Late on Saturday night I finally find the way into Claire Barrow’s presentation, through a back door on a narrow mews just off Marylebone High Street. It’s like tumbling into another world, from a bright space of aspirational kitchenware shops to a shadowy one full of black-clad kids lurking around every corner, smoking Marlboro Lights and looking incredibly sullen for no immediately apparent reason.
Claire has transformed a large abandoned building into a theatrical space for her collection. The toilets are full of smoke and lit through orange and pink filters, there’s a whisky bar hidden in the basement and “I Feel Love” by Bronski Beat and Marc Almond is playing over the speakers.
Turns out we're in the orchestra pit of the old BBC Radio London building, where the likes of Elton John would once play impromptu concerts. Next week it will be demolished and turned into luxury flats, topped by a £28 million penthouse. But tonight it’s a lo-fi catwalk with models wearing black leather and white cotton hand-painted with images of weird, almost anthropomorphic cats.
The collection is called ”Tender Love and Care”, and its flyer shows two cats with human faces (just like the one painted on that skirt in the photo above). The clothes are sexy and perverse, the collection characterised by knee-high leather boots daubed with shouting cats and scary girls in stockings and suspenders.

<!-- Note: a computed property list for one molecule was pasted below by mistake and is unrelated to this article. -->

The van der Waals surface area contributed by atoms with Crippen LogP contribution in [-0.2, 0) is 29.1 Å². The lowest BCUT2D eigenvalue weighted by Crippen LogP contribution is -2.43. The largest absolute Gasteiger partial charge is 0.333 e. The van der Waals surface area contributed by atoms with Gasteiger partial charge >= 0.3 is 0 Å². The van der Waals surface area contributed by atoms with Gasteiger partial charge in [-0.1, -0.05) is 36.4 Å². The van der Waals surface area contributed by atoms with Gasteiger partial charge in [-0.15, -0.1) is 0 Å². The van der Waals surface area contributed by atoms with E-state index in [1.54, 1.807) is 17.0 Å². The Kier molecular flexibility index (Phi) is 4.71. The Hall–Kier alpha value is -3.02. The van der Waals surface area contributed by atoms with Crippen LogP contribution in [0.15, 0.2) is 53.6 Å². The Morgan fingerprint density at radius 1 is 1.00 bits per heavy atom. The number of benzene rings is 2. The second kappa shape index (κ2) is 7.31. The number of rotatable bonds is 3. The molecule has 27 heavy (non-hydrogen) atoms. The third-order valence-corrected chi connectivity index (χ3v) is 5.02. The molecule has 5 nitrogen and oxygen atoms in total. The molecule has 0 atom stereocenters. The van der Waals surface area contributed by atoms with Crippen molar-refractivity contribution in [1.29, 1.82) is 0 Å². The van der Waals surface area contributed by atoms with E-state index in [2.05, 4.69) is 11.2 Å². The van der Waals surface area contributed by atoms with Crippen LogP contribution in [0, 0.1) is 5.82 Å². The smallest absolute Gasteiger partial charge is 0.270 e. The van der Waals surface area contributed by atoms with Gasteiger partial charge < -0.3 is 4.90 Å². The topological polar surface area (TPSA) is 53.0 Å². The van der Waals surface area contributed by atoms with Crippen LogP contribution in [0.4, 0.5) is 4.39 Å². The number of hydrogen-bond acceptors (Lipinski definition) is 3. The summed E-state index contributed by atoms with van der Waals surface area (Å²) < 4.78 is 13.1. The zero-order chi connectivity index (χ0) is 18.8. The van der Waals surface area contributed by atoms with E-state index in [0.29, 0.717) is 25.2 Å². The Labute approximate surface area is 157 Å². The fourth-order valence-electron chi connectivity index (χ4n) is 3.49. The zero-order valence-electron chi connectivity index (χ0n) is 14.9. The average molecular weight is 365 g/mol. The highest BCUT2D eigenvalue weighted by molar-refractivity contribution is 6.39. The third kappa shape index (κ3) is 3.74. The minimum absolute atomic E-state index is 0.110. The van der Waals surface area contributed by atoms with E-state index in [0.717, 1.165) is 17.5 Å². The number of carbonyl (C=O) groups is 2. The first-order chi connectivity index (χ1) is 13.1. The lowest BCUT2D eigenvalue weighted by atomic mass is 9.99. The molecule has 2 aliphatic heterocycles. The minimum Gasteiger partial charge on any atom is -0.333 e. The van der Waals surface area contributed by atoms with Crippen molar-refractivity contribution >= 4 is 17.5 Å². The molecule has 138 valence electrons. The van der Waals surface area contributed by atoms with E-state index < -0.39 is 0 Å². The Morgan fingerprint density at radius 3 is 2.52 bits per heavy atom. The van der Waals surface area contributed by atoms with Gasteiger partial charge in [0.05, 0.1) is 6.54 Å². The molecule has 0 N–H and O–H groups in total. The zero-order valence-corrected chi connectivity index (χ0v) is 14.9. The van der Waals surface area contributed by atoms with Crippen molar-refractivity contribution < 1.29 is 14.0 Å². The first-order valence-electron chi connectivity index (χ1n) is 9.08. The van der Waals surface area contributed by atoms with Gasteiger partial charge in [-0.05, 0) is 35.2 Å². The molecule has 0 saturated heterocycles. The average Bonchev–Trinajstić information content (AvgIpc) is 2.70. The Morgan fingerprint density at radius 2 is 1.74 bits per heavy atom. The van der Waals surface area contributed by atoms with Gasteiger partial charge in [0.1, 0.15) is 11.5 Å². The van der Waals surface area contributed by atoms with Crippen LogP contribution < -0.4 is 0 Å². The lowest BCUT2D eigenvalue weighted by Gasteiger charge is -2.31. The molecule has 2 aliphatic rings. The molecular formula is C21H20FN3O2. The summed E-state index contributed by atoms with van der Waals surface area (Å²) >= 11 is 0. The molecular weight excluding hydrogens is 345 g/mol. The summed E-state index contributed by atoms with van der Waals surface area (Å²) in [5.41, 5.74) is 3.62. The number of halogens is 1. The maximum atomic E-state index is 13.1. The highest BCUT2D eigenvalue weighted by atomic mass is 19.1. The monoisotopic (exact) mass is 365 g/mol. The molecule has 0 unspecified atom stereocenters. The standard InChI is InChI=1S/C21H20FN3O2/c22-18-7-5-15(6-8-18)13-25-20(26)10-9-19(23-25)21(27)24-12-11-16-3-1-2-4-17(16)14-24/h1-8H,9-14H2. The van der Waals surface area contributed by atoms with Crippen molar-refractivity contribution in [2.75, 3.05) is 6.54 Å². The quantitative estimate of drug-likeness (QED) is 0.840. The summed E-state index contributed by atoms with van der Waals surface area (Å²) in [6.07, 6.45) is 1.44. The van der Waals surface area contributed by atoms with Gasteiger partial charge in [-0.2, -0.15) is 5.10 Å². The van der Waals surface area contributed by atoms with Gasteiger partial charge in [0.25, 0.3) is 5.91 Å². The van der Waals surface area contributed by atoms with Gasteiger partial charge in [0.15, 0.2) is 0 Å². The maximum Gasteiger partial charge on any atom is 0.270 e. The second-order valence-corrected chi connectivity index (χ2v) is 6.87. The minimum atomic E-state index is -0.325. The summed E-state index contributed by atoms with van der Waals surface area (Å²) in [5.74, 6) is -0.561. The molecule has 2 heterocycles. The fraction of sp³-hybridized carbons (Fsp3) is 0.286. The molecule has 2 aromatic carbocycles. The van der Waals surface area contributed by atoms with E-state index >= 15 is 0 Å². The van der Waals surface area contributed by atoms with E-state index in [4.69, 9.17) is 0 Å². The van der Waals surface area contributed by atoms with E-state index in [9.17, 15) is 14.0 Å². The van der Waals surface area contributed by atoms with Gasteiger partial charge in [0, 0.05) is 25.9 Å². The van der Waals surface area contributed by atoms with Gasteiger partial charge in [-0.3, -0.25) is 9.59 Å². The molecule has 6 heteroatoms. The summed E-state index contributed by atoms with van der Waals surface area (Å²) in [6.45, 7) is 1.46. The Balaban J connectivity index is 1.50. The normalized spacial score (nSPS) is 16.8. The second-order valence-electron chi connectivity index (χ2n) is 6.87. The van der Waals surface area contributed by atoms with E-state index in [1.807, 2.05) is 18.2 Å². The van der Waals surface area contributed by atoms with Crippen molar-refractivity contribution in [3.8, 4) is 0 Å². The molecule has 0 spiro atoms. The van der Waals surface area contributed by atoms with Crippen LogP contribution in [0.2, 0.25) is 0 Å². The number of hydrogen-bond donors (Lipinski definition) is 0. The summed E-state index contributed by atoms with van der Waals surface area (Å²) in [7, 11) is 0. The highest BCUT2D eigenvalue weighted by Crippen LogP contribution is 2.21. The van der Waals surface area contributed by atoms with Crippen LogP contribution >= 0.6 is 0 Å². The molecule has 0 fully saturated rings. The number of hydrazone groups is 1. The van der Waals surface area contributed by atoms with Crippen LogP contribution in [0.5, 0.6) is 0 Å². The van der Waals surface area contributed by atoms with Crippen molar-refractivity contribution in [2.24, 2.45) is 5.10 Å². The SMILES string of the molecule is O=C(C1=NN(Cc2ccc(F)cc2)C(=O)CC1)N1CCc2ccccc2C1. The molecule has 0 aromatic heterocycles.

“Yeah, but they weren’t really cats,” explains Claire outside. “They were people who have turned into cats because there’s a virus that’s turned people into soft household pets. They’ve all still got their urges – they all want to fuck still. It’s my vision of the future. I saw a quote saying science fiction is the purest form of creativity because it’s creating something that you haven’t seen yet, and I thought that’s a really good way of looking towards the future.”
I ask if she’d like to be turned into a cat in this alternate future. She says no.
Claire has written a short science fiction story and illustrated it all over the collection.
“People are turning into these pets,” she elaborates, “and then the nurses and doctors are seen as, like, godlike creatures, and that’s their uniform, what the girls are wearing.”
As the models circle the room, the speakers blast Owen Pratt’s custom soundtrack of "male" and "female" Japanese piano scales phasing into one another.
Claire Barrow really conjures up her own world, and it doesn’t end with this performance. There’s also a dancing video by Hot and Cool’s Theo Sion and Alice Goddard that shows the clothes in motion, and a late-night after-party at the Macbeth pub, where Australian art-pop star Kirin J Callinan will play his songs while performing an onstage fashion show in Claire’s archive.
There’s no need to return to reality just yet.
Click through to see more backstage photos from Claire's show.